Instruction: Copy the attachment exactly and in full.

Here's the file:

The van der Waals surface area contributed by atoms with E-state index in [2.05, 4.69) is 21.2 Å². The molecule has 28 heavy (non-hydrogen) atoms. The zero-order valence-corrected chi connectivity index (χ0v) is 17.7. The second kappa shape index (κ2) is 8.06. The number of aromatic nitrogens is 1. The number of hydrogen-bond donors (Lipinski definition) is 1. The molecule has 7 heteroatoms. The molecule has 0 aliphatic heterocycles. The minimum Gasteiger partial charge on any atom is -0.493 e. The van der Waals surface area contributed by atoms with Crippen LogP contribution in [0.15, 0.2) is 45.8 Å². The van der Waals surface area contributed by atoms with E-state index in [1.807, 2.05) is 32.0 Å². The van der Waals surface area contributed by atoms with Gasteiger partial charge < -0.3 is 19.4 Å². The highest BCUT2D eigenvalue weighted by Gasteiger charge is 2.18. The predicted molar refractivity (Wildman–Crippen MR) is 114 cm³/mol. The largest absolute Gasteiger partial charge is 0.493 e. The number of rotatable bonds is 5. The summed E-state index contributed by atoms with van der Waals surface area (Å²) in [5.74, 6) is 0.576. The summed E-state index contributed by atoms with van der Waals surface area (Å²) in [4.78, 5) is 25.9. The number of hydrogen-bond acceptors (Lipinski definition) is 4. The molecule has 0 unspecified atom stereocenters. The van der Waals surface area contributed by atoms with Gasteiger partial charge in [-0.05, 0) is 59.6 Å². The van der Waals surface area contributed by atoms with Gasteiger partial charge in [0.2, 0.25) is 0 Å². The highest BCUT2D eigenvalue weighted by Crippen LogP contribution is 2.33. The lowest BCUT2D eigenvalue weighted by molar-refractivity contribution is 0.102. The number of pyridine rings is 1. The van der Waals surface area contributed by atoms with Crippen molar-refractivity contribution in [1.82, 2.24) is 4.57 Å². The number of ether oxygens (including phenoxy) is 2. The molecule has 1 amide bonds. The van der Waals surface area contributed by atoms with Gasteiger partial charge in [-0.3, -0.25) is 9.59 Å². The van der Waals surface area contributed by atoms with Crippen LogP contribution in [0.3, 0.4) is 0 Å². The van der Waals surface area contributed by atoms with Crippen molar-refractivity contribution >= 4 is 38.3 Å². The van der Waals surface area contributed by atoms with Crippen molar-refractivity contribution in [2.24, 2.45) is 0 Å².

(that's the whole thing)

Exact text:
The van der Waals surface area contributed by atoms with E-state index in [2.05, 4.69) is 21.2 Å². The molecule has 28 heavy (non-hydrogen) atoms. The zero-order valence-corrected chi connectivity index (χ0v) is 17.7. The second kappa shape index (κ2) is 8.06. The number of aromatic nitrogens is 1. The number of hydrogen-bond donors (Lipinski definition) is 1. The molecule has 7 heteroatoms. The molecule has 0 aliphatic heterocycles. The minimum Gasteiger partial charge on any atom is -0.493 e. The van der Waals surface area contributed by atoms with Crippen LogP contribution in [0.15, 0.2) is 45.8 Å². The van der Waals surface area contributed by atoms with E-state index in [1.807, 2.05) is 32.0 Å². The van der Waals surface area contributed by atoms with Gasteiger partial charge < -0.3 is 19.4 Å². The highest BCUT2D eigenvalue weighted by Gasteiger charge is 2.18. The predicted molar refractivity (Wildman–Crippen MR) is 114 cm³/mol. The largest absolute Gasteiger partial charge is 0.493 e. The number of rotatable bonds is 5. The summed E-state index contributed by atoms with van der Waals surface area (Å²) in [5.74, 6) is 0.576. The summed E-state index contributed by atoms with van der Waals surface area (Å²) in [4.78, 5) is 25.9. The number of hydrogen-bond acceptors (Lipinski definition) is 4. The molecule has 0 unspecified atom stereocenters. The van der Waals surface area contributed by atoms with Gasteiger partial charge in [-0.05, 0) is 59.6 Å². The van der Waals surface area contributed by atoms with Gasteiger partial charge in [0.2, 0.25) is 0 Å². The highest BCUT2D eigenvalue weighted by Crippen LogP contribution is 2.33. The lowest BCUT2D eigenvalue weighted by molar-refractivity contribution is 0.102. The number of pyridine rings is 1. The van der Waals surface area contributed by atoms with Crippen molar-refractivity contribution in [1.82, 2.24) is 4.57 Å². The number of ether oxygens (including phenoxy) is 2. The molecule has 1 amide bonds. The van der Waals surface area contributed by atoms with Gasteiger partial charge in [-0.3, -0.25) is 9.59 Å². The van der Waals surface area contributed by atoms with Crippen LogP contribution in [0.3, 0.4) is 0 Å². The van der Waals surface area contributed by atoms with Crippen molar-refractivity contribution >= 4 is 38.3 Å². The van der Waals surface area contributed by atoms with Crippen molar-refractivity contribution in [2.24, 2.45) is 0 Å².